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{bio,medical} informatics

Thursday, March 08, 2001

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find related articles. powered by google. BioMedNet The elusive genomic peace
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"The February issues of Science and Nature, in which competing groups of scientists published their versions of the human genome, have settled nothing in the competitive battle. The Human Genome Project and Celera Corporation, which took different approaches to mapping the human genome, are still fighting. Officials of the public genome project seem to be exclaiming that the technique used by Celera failed, while Celera executives claim that the competition has no clue what it is talking about. At least one ethicist thinks that the battle is a case study of all the things besides science that go into scientific research and publication."
redux [07.05.00]
"On its surface, the genome story seems designed to illustrate one of the oldest of all American homilies: the virtues of extreme decentralization. An entrepreneur here is free to go into business for him or herself, over the objections of the chain of command, even in competition with the government.

In fact, the story points to a deeper moral, in an opposite direction. Last week's which Venter appeared at center stage with arch-rival Francis Collins of the NIH's Human Genome Research Institute, didn't just happen. There had to be some cooperation and knuckling-under.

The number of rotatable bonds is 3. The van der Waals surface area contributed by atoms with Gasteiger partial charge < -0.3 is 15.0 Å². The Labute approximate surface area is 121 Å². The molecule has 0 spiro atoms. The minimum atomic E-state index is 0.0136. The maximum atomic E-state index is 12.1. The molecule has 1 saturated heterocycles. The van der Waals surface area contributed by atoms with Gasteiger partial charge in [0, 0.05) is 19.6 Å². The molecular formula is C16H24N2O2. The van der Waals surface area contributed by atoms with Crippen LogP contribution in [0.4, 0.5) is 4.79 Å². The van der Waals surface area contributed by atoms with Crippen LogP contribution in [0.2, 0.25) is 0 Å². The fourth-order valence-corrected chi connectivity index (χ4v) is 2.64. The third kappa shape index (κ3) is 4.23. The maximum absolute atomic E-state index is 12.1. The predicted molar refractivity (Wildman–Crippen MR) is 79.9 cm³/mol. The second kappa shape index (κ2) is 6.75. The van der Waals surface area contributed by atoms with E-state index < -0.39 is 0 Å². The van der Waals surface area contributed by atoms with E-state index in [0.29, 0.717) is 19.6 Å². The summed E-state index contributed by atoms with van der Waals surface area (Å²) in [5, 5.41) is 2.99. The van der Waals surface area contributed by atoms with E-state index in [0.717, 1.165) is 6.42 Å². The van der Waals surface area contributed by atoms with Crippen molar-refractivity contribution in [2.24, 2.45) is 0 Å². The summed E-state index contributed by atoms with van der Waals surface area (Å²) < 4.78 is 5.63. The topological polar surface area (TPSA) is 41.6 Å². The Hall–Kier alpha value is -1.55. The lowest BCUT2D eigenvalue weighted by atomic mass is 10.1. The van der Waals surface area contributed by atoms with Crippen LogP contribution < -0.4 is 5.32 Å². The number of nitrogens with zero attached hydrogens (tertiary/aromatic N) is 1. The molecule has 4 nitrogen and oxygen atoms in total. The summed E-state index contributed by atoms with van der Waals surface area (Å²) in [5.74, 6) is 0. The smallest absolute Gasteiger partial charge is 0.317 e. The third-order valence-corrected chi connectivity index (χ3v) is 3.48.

The White House gala was brokered by the elders of the scientific establishment. The lever presumably was a piece of a Nobel Prize. The intense behind-the-scenes diplomatic effort ended with the benediction pronounced last week by President Clinton:

""When we get all this worked out and we are all living to be 150--young people will still fall in love, old people will still fight about things that should have been resolved 50 years ago--we will all, on occasion, do stupid things, and we will all see the unbelievable capacity of humanity to be noble. This is a great day."

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Bioinformatics will be at the core of biology in the 21st century. In fields ranging from structural biology to genomics to biomedical imaging, ready access to data and analytical tools are fundamentally changing the way investigators in the life sciences conduct research and approach problems. Complex, computationally intensive biological problems are now being addressed and promise to significantly advance our understanding of biology and medicine. No biological discipline will be unaffected by these technological breakthroughs.


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